"Even within the nearby Kaiser system, because those patients didn't have anywhere else to go, they just showed up in the ED and they couldn't be turned away. Then there were referrals through the ED with specialty care. You saw those delays building up."
The study did not specifically examine the emigration of physicians from the area after MLK closed, but Odom Walker says there is anecdotal evidence to support their departure.
"People did talk about how their colleagues were leaving and not going down the street—they were going to different parts of the state or out of state," she says. "It was not so much in primary care, but many of the specialists who were committed to serving an underserved population said, 'If I can't practice here anymore I will go somewhere else.'"
Odom Walker says she's not sure what could have been done differently when MLK closed.
The hospital lost its accreditation and shuttered with little warning. "But if more primary care physicians were at the table they would have thought about how to get the word out a little better so patients wouldn't have experienced so many delays in care, or put off getting medications refilled, that there were doctors still in the area to take care of them, and an action plan to get them to the care that is needed," she says.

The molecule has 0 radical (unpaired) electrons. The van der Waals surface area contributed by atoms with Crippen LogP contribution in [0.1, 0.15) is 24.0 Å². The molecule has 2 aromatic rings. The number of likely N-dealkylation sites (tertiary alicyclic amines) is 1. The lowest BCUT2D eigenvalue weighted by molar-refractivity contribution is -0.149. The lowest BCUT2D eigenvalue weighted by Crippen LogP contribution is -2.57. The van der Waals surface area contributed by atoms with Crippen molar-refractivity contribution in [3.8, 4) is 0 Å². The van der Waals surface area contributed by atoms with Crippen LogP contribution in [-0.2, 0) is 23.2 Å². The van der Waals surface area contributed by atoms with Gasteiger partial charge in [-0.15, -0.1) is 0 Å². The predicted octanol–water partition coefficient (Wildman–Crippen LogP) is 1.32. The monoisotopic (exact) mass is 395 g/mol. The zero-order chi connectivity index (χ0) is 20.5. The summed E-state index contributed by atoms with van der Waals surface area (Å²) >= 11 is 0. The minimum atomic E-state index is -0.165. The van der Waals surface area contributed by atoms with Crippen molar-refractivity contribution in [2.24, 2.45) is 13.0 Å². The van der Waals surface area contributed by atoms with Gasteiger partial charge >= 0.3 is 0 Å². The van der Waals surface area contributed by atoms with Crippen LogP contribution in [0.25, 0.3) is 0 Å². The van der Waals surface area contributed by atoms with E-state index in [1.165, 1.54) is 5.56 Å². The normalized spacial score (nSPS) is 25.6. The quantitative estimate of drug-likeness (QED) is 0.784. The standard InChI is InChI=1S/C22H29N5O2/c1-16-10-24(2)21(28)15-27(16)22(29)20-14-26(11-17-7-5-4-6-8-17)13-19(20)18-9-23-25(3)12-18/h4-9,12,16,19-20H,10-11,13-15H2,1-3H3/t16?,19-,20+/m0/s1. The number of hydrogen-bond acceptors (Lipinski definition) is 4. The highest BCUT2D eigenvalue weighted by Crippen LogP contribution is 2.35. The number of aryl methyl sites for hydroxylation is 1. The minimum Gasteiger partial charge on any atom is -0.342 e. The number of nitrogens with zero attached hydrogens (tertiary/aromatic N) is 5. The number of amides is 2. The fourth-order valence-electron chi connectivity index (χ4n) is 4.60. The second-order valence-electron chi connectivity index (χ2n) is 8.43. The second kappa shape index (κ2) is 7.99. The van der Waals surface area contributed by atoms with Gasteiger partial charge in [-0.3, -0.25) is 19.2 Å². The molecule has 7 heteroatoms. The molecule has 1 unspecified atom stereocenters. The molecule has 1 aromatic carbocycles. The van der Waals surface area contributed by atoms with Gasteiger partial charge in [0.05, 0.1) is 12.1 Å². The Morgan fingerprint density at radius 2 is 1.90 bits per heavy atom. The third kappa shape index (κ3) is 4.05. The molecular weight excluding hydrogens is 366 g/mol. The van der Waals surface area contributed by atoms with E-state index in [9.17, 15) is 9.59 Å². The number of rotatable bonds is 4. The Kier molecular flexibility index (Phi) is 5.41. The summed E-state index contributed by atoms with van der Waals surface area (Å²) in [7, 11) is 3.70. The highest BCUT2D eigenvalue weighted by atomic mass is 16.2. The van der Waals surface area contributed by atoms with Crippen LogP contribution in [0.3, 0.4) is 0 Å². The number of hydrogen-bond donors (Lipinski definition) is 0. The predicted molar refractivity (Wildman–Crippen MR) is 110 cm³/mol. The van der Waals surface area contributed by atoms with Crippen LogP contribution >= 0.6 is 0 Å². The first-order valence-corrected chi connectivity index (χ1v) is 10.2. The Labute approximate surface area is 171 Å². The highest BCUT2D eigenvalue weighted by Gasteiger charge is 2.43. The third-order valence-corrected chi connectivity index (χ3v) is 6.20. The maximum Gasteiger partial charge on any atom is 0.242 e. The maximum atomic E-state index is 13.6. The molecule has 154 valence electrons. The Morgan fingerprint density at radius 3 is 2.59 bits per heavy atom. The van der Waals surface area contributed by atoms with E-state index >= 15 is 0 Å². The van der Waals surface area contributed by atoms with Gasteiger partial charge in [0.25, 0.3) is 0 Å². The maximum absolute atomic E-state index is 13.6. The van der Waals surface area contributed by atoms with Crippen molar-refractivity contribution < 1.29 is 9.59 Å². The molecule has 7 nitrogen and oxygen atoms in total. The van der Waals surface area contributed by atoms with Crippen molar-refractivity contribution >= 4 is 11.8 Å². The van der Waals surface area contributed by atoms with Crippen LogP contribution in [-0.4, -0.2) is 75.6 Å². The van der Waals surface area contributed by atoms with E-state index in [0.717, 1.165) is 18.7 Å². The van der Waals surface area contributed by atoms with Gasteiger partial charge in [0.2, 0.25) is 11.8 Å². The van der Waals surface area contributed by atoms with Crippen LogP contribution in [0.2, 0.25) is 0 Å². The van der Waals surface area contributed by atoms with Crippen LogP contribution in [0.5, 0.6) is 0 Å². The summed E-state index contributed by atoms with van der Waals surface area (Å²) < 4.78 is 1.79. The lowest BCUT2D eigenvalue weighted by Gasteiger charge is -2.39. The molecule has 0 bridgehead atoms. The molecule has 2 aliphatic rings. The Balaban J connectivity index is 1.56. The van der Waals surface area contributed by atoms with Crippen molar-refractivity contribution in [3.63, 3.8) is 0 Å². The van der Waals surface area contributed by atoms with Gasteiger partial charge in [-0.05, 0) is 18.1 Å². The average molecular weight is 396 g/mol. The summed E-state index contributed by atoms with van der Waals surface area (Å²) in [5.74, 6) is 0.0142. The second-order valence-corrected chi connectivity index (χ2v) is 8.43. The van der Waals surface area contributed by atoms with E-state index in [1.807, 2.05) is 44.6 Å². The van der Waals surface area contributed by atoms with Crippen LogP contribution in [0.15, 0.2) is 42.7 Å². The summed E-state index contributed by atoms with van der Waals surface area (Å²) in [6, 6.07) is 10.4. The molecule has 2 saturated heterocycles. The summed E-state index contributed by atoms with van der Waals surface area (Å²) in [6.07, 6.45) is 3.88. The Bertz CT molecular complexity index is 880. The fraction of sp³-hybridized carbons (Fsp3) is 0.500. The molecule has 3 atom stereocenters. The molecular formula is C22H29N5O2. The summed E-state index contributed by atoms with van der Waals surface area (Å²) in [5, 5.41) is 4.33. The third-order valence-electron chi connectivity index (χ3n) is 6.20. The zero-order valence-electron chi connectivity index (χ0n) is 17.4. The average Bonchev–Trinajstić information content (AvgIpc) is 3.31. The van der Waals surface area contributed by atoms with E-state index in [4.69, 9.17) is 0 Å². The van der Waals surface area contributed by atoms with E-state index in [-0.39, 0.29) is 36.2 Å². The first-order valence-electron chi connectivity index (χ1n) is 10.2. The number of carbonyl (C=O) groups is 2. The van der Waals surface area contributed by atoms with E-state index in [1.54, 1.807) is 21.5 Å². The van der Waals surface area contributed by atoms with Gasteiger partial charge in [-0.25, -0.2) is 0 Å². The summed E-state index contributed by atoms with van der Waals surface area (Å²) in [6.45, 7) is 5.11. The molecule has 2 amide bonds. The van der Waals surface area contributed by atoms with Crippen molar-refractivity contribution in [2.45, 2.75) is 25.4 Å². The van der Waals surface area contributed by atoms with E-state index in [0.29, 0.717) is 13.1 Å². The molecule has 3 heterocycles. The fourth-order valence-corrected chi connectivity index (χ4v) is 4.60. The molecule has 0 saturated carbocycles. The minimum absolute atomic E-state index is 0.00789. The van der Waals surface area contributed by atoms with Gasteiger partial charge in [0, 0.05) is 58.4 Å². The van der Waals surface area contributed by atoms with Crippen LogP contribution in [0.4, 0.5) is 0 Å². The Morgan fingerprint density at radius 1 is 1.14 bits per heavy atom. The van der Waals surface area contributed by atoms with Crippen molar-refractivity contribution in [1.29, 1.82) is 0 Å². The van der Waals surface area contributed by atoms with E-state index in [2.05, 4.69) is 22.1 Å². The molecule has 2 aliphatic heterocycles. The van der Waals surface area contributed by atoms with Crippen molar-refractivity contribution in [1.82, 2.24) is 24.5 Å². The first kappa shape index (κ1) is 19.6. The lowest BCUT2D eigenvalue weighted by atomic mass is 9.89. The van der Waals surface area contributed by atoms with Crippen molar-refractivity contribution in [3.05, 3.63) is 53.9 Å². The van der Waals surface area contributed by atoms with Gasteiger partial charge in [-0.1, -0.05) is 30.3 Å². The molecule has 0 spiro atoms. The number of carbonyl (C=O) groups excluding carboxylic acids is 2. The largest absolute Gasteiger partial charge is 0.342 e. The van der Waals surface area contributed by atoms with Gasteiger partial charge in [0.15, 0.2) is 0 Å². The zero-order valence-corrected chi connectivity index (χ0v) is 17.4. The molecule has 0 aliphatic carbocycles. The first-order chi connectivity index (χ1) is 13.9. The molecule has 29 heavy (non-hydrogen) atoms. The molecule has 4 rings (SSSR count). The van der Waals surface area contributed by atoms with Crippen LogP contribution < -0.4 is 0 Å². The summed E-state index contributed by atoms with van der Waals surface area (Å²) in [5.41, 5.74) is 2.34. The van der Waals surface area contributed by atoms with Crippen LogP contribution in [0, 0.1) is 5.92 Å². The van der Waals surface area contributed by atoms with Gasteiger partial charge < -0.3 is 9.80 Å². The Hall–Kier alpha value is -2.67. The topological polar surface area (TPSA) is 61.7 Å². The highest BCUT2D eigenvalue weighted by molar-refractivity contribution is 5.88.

With Medicare and Medicaid facing possible budget cuts, Odom Walker says it's time to develop some uniformed procedures for hospital closings so that other communities aren't thrown into disarray if their safety-net hospital shutters.
"That would be an important next step—thinking through who, what, when, where, and how to do this in a way that doesn't affect people's lives," she says. "Right now there is no true oversight of a hospital closing. It is a contract with the community and no one is there to oversee that bond."